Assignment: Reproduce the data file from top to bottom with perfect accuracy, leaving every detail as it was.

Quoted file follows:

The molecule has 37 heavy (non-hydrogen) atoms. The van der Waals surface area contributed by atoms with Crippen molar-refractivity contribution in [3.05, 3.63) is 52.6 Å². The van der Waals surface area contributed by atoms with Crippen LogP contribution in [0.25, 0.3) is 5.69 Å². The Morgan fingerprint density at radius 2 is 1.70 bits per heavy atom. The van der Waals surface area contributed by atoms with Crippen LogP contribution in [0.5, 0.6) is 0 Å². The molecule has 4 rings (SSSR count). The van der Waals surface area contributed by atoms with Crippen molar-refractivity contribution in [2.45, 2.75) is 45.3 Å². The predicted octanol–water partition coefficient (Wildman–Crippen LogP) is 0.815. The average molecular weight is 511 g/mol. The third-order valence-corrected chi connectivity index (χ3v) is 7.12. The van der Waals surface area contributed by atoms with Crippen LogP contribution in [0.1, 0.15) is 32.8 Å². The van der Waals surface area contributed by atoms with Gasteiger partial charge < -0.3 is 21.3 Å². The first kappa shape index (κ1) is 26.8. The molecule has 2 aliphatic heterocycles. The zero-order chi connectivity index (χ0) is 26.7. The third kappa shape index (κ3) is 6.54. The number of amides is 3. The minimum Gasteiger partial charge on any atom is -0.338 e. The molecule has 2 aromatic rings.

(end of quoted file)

The molecule has 37 heavy (non-hydrogen) atoms. The van der Waals surface area contributed by atoms with Crippen molar-refractivity contribution in [3.05, 3.63) is 52.6 Å². The van der Waals surface area contributed by atoms with Crippen LogP contribution in [0.25, 0.3) is 5.69 Å². The Morgan fingerprint density at radius 2 is 1.70 bits per heavy atom. The van der Waals surface area contributed by atoms with Crippen LogP contribution in [0.5, 0.6) is 0 Å². The molecule has 4 rings (SSSR count). The van der Waals surface area contributed by atoms with Crippen molar-refractivity contribution in [2.45, 2.75) is 45.3 Å². The predicted octanol–water partition coefficient (Wildman–Crippen LogP) is 0.815. The average molecular weight is 511 g/mol. The third-order valence-corrected chi connectivity index (χ3v) is 7.12. The van der Waals surface area contributed by atoms with Crippen LogP contribution in [0.1, 0.15) is 32.8 Å². The van der Waals surface area contributed by atoms with Gasteiger partial charge < -0.3 is 21.3 Å². The first kappa shape index (κ1) is 26.8. The molecule has 2 aliphatic heterocycles. The zero-order chi connectivity index (χ0) is 26.7. The third kappa shape index (κ3) is 6.54. The number of amides is 3. The minimum Gasteiger partial charge on any atom is -0.338 e. The molecule has 2 aromatic rings.